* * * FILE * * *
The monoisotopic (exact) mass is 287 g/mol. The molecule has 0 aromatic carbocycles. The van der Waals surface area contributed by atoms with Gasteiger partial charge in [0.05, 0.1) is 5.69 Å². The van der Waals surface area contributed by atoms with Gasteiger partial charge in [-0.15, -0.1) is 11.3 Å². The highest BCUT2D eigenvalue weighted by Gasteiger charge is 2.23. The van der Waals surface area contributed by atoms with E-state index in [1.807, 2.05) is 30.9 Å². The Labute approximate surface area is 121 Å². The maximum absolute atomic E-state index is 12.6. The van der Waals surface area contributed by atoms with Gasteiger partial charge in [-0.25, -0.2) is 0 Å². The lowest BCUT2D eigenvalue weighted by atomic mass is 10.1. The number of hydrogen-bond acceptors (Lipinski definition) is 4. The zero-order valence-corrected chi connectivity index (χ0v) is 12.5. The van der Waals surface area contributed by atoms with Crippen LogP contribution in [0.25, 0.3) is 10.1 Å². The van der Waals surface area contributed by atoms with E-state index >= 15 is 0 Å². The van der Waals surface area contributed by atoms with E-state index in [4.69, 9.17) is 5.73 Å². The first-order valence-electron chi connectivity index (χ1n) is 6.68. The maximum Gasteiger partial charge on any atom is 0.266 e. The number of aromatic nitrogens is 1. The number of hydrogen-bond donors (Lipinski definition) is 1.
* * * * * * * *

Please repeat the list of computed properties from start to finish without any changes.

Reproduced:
The monoisotopic (exact) mass is 287 g/mol. The molecule has 0 aromatic carbocycles. The van der Waals surface area contributed by atoms with Gasteiger partial charge in [0.05, 0.1) is 5.69 Å². The van der Waals surface area contributed by atoms with Gasteiger partial charge in [-0.15, -0.1) is 11.3 Å². The highest BCUT2D eigenvalue weighted by Gasteiger charge is 2.23. The van der Waals surface area contributed by atoms with E-state index in [1.807, 2.05) is 30.9 Å². The Labute approximate surface area is 121 Å². The maximum absolute atomic E-state index is 12.6. The van der Waals surface area contributed by atoms with Gasteiger partial charge in [-0.25, -0.2) is 0 Å². The lowest BCUT2D eigenvalue weighted by atomic mass is 10.1. The number of hydrogen-bond acceptors (Lipinski definition) is 4. The zero-order valence-corrected chi connectivity index (χ0v) is 12.5. The van der Waals surface area contributed by atoms with Crippen LogP contribution in [0.25, 0.3) is 10.1 Å². The van der Waals surface area contributed by atoms with E-state index >= 15 is 0 Å². The van der Waals surface area contributed by atoms with E-state index in [4.69, 9.17) is 5.73 Å². The first-order valence-electron chi connectivity index (χ1n) is 6.68. The maximum Gasteiger partial charge on any atom is 0.266 e. The number of aromatic nitrogens is 1. The number of hydrogen-bond donors (Lipinski definition) is 1.